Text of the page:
Reconsiderations about the clinical importance of the sympathetic skin response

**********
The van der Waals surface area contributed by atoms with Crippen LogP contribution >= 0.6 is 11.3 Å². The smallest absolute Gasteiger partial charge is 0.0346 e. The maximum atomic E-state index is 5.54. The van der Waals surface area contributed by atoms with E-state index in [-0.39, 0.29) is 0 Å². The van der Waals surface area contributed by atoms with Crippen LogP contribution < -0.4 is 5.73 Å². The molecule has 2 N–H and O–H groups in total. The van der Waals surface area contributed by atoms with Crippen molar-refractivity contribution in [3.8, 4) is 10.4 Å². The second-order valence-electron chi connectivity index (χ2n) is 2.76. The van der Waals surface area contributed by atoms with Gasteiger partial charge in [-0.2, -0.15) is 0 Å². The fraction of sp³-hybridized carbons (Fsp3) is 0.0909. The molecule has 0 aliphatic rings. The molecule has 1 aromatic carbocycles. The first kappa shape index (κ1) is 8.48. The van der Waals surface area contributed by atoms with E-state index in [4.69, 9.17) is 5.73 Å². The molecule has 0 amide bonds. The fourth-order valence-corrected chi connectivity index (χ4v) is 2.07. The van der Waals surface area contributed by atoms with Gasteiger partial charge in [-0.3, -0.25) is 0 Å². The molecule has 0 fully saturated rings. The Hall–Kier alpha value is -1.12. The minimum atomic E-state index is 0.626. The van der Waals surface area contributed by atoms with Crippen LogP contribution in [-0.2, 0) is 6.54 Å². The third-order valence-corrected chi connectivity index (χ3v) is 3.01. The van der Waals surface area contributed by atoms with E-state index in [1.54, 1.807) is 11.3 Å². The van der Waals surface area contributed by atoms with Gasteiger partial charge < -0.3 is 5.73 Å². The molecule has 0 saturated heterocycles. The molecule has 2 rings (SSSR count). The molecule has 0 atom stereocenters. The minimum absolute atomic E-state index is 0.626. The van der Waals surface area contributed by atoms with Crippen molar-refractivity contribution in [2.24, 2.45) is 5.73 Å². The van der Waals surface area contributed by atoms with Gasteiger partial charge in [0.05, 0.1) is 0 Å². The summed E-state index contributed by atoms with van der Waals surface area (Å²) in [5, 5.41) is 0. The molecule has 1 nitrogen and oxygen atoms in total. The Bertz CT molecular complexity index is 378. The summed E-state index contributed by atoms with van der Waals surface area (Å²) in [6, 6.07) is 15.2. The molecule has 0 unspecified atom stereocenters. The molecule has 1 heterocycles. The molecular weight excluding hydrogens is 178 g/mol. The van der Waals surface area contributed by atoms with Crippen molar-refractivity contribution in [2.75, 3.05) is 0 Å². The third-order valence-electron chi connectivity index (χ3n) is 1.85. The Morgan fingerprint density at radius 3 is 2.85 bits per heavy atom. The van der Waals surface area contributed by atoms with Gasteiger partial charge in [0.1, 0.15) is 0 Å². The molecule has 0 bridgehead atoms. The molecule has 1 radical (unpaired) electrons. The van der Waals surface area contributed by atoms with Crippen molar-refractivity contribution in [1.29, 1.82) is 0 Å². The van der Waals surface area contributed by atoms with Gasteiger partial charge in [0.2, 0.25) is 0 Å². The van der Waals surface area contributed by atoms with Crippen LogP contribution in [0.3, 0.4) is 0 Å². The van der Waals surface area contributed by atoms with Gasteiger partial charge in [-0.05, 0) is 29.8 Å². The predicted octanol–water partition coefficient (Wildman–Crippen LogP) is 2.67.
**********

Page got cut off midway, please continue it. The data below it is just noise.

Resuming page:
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Over the last few years, neurologists have been showing increasing interest in the study of the sympathetic skin response (SSR). In the present report we describe a simple method that permitted us to determine a wide variation of SSR in response to different stimuli such as respiration, deglutition, blinking, skeletal movements, biting, auditory or light stimuli, vocalization, and sphincter contraction. These results raise doubts about the role of SSR as a complementary diagnostic method.